Redditor u/UWMcGill makes a great point in the top comment: be ready to walk. Don't go over your walk-away price without walking away. Following through on a threat to leave is the most powerful tool you have as a buyer in any negotiation. Businesses need sales to survive, and they need the sale more than you need to buy a car from them. Don't be afraid to "waste their time" — do not for a moment allow yourself to be pressured into a sale by something as nutty as feeling bad for wasting the seller's time.

More: Save yourself the hassle — Carvana offers you a reliable way to purchase a car entirely online without ever having to set foot in a dealership.

Fine art as an investment

Stocks can be volatile, cryptos make big swings to either side, and even gold is not immune to the market’s ups and downs.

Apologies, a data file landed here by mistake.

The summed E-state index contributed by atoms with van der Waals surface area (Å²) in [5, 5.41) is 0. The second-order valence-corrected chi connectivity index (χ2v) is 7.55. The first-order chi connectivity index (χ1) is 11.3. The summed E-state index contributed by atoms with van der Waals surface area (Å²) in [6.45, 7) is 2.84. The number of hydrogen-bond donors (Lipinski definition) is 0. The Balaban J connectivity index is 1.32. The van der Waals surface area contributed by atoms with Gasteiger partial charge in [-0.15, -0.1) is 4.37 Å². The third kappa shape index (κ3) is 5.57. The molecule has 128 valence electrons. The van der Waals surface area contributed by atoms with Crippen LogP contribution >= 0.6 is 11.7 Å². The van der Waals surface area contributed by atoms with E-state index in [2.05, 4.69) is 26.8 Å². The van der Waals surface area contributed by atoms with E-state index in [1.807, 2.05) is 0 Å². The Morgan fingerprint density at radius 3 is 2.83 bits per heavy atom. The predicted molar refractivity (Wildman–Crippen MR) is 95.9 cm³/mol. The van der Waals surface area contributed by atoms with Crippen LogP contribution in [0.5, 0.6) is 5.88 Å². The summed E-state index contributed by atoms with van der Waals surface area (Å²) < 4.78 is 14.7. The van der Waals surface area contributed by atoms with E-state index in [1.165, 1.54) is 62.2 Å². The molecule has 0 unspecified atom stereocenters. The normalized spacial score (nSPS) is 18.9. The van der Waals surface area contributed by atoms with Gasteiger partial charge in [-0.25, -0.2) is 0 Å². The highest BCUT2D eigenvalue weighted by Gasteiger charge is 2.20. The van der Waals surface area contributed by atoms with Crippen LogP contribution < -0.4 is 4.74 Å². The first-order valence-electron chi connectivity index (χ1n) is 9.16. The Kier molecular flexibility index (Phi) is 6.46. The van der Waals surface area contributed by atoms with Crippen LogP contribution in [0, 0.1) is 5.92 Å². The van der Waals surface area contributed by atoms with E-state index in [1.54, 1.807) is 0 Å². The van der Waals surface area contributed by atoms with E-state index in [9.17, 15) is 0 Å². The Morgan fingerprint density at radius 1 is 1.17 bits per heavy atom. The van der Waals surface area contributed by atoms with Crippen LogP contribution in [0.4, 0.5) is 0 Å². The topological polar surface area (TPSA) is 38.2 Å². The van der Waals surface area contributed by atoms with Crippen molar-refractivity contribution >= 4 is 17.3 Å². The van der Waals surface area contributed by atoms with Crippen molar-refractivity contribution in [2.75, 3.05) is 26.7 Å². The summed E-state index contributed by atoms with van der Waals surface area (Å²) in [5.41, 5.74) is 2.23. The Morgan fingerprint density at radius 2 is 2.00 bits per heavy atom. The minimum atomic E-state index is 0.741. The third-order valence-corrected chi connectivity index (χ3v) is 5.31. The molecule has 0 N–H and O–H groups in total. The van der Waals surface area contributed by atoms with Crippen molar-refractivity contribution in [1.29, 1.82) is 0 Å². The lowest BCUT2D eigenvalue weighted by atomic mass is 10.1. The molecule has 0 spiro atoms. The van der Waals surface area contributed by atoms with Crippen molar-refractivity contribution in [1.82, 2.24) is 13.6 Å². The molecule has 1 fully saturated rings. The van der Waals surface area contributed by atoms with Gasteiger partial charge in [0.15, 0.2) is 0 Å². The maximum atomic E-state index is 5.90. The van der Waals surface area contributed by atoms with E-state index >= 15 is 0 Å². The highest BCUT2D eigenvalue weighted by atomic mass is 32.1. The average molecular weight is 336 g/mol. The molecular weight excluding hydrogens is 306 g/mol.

That’s why if you are looking for the ultimate hedge, it could be worthwhile to check out a real, but overlooked asset: fine art.

Contemporary artwork has outperformed the S&P 500 by a commanding 174% over the past 25 years, according to the Citi Global Art Market chart.

And it’s becoming a popular way to diversify because it’s a real physical asset with little correlation to the stock market.

On a scale of -1 to +1, with 0 representing no link at all, Citi found the correlation between contemporary art and the S&P 500 was just 0.12 during the past 25 years.

Earlier this year, Bank of America investment chief Michael Harnett singled out artwork as a sharp way to outperform over the next decade — due largely to the asset’s track record as an inflation hedge.

Investing in art by the likes of Banksy and Andy Warhol used to be an option only for the ultrarich. But with a new investing platform, you can invest in iconic artworks just like Jeff Bezos and Bill Gates do.

About the Author

Tom Huffman

Tom Huffman

Freelance Contributor

Tom was formerly a freelance contributor to MoneyWise.